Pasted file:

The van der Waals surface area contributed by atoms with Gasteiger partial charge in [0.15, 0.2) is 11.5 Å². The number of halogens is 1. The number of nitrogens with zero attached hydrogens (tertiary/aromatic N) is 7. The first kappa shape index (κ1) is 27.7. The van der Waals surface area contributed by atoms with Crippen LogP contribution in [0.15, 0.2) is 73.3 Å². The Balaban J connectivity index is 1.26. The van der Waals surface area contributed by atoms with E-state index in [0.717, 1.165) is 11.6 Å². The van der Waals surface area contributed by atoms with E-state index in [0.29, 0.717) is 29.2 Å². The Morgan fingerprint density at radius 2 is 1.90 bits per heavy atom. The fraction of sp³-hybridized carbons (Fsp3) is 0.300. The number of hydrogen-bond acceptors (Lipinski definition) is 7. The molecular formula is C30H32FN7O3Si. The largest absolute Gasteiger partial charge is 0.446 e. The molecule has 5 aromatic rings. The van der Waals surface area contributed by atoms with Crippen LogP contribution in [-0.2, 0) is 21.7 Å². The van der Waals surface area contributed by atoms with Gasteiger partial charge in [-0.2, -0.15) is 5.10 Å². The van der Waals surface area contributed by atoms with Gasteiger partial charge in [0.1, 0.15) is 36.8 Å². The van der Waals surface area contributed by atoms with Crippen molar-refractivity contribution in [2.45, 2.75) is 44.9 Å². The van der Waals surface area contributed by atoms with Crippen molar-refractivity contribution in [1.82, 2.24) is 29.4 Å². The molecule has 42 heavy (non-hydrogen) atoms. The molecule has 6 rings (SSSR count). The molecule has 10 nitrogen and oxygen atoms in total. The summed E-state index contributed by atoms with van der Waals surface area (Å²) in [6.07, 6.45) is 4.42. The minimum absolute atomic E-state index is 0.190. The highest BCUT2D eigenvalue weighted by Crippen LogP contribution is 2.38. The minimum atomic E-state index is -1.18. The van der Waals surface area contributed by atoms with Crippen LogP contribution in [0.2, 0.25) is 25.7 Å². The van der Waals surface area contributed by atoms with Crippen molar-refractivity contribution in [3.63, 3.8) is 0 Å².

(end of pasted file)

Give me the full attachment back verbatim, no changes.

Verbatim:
The van der Waals surface area contributed by atoms with Gasteiger partial charge in [0.15, 0.2) is 11.5 Å². The number of halogens is 1. The number of nitrogens with zero attached hydrogens (tertiary/aromatic N) is 7. The first kappa shape index (κ1) is 27.7. The van der Waals surface area contributed by atoms with Crippen LogP contribution in [0.15, 0.2) is 73.3 Å². The Balaban J connectivity index is 1.26. The van der Waals surface area contributed by atoms with E-state index in [0.717, 1.165) is 11.6 Å². The van der Waals surface area contributed by atoms with E-state index in [0.29, 0.717) is 29.2 Å². The Morgan fingerprint density at radius 2 is 1.90 bits per heavy atom. The fraction of sp³-hybridized carbons (Fsp3) is 0.300. The number of hydrogen-bond acceptors (Lipinski definition) is 7. The molecular formula is C30H32FN7O3Si. The largest absolute Gasteiger partial charge is 0.446 e. The molecule has 5 aromatic rings. The van der Waals surface area contributed by atoms with Crippen LogP contribution in [-0.2, 0) is 21.7 Å². The van der Waals surface area contributed by atoms with Gasteiger partial charge in [-0.2, -0.15) is 5.10 Å². The van der Waals surface area contributed by atoms with Gasteiger partial charge in [0.1, 0.15) is 36.8 Å². The van der Waals surface area contributed by atoms with Crippen molar-refractivity contribution in [2.45, 2.75) is 44.9 Å². The van der Waals surface area contributed by atoms with Crippen molar-refractivity contribution in [1.82, 2.24) is 29.4 Å². The molecule has 42 heavy (non-hydrogen) atoms. The molecule has 6 rings (SSSR count). The molecule has 10 nitrogen and oxygen atoms in total. The summed E-state index contributed by atoms with van der Waals surface area (Å²) in [6.07, 6.45) is 4.42. The minimum absolute atomic E-state index is 0.190. The highest BCUT2D eigenvalue weighted by Crippen LogP contribution is 2.38. The minimum atomic E-state index is -1.18. The van der Waals surface area contributed by atoms with Crippen LogP contribution in [0.2, 0.25) is 25.7 Å². The van der Waals surface area contributed by atoms with Crippen molar-refractivity contribution in [3.63, 3.8) is 0 Å².